Today Beatle George, who had been in L.A. working on the Jackie Lomax album, appeared on CBS’s The Smothers Brothers Comedy Hour — which, says ye olde Wikipedia,

started out as only a slightly “hip” version of the typical comedy-variety show of its era, but rapidly evolved into a show that extended the boundaries of what was considered permissible in television satire at that time…. Three specific targets of satire – racism, the President of the United States, and the Vietnam War – wound up defining the show’s content for the remainder of its run, eventually leading to its demise.

So although the Smothers Brothers —  whose writing staff included Steve Martin, Rob Reiner, and Albert Brooks — would not actually be shitcanned by the network until April 1969, George was making a Statement by appearing on their show. The key exchange goes like this:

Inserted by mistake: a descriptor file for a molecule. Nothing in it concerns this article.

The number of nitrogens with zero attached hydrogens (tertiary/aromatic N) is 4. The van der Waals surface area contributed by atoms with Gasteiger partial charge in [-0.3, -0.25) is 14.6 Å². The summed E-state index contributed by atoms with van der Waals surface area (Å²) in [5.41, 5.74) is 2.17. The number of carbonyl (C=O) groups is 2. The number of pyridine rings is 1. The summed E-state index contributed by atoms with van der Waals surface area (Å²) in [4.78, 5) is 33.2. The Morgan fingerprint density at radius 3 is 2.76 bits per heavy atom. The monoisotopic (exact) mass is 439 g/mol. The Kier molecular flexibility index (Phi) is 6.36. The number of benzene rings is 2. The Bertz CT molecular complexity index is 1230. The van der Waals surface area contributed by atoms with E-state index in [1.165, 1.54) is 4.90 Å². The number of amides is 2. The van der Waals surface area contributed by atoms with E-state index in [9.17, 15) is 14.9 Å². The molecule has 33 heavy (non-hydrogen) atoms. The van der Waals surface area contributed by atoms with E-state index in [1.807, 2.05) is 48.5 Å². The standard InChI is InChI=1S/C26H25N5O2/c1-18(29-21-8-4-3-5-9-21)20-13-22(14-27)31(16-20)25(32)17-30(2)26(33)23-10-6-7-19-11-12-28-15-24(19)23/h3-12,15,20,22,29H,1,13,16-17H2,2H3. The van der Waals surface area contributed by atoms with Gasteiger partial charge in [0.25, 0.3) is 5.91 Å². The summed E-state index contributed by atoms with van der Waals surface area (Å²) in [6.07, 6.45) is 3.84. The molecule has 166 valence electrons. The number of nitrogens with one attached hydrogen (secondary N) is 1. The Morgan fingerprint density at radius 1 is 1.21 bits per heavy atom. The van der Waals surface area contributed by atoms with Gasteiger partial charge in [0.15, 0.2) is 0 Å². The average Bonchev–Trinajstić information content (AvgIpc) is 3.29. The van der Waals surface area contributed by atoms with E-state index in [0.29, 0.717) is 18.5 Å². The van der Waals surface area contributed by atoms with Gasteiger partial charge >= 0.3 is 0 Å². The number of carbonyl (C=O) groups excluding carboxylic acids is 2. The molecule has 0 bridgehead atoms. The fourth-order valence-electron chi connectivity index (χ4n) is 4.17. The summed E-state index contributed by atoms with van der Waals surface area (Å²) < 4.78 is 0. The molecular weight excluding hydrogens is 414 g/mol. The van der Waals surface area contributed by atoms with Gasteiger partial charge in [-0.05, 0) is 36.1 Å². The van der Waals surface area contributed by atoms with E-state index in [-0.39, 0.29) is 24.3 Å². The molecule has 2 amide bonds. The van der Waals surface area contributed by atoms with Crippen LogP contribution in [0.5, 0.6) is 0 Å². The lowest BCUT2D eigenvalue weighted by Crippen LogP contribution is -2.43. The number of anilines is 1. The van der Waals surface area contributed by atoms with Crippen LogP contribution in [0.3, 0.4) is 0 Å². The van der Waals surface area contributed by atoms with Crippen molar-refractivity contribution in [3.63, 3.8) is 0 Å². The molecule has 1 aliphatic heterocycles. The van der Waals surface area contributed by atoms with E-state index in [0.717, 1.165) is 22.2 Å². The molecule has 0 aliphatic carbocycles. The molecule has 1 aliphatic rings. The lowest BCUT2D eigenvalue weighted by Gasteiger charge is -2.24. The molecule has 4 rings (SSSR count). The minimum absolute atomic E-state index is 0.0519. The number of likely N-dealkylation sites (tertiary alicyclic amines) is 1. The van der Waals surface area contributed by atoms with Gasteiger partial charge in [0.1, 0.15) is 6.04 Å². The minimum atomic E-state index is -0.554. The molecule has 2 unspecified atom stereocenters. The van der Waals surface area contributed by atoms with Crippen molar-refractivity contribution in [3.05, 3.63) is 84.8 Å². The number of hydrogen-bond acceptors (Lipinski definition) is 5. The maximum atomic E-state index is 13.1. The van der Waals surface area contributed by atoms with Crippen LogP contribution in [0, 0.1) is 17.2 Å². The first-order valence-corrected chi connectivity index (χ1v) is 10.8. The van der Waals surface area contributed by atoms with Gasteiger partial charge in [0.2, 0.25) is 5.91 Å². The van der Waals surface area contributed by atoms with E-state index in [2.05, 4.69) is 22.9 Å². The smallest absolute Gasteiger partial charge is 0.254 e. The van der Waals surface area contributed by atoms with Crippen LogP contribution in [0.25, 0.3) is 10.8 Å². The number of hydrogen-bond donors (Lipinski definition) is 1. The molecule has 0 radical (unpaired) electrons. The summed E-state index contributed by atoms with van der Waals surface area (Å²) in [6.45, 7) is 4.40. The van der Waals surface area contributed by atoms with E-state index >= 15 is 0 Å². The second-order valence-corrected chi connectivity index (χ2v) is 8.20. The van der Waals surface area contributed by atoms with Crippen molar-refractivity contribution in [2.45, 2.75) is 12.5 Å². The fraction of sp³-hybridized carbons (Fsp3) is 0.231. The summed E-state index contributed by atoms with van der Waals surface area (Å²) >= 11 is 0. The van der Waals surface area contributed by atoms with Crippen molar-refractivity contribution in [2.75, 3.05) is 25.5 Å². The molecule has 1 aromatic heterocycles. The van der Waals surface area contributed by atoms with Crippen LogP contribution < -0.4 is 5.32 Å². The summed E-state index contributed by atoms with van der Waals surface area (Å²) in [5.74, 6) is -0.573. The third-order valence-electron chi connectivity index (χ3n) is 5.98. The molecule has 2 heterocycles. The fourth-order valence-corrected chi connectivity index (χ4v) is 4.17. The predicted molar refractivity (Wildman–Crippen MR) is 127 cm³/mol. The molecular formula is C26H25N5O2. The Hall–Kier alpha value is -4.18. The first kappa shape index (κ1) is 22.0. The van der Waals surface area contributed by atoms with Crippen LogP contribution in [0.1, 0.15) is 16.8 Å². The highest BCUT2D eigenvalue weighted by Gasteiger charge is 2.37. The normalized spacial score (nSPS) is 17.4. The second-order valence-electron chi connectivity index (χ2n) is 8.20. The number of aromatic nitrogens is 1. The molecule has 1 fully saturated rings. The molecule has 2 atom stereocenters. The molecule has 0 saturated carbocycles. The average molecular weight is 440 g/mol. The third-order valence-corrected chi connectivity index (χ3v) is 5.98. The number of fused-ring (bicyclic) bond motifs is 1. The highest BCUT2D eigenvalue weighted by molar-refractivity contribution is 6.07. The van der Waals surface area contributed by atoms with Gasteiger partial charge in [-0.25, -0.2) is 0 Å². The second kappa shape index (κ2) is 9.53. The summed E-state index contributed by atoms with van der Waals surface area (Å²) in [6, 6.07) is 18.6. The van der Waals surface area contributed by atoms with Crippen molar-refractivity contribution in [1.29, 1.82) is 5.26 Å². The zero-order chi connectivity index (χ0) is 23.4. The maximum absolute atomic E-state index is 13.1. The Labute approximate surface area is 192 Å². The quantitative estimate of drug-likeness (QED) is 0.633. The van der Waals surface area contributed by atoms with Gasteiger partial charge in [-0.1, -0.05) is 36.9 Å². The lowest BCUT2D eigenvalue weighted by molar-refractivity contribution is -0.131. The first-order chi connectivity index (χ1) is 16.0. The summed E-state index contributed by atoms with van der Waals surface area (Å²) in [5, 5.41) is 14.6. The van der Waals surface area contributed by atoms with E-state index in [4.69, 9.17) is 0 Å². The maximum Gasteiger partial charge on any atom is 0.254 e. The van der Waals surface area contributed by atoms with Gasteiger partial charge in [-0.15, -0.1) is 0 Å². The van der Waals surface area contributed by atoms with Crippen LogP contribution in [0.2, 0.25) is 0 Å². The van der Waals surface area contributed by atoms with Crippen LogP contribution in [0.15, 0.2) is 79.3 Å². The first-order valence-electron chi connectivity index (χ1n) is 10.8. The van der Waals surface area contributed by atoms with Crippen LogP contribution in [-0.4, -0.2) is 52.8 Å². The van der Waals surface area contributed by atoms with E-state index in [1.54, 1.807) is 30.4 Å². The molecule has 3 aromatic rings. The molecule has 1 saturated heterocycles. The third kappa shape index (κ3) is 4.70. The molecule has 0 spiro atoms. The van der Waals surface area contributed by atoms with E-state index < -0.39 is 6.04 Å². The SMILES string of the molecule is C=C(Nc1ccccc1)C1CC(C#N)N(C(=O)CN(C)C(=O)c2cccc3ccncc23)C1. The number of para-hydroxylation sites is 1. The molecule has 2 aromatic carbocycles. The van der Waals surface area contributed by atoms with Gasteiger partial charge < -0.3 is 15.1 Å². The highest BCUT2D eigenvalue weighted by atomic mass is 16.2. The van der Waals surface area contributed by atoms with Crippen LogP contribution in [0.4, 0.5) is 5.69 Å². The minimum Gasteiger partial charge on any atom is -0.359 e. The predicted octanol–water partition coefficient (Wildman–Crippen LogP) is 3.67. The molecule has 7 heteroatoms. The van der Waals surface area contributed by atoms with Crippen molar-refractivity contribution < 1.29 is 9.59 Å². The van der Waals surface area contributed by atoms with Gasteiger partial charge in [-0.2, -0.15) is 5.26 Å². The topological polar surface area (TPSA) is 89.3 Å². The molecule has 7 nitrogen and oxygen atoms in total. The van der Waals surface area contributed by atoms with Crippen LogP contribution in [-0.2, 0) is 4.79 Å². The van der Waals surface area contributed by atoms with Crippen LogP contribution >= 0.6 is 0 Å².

Tommy Smothers: You have something important [to say]?

George Harrison: Something very important to say on American television.

Tommy: You know, a lot of times we don’t have the opportunity to say anything important, because it’s American television. Every time you try to say something important they, uh…

Dick Smothers: [makes throat-cutting gesture]

George: Well, whether you can say it or not, keep trying to say it!

George’s bit is right at the beginning, but the whole thing is worth watching, if only as a time capsule. Donovan is the special guest, and gets quite a bit of screen time; Dion also appears to sing his then-current single “Abraham, Martin, and John.” In fact, despite being nominally a comedy hour, the show is mostly music. I can think of far worse ways to spend 47 minutes.

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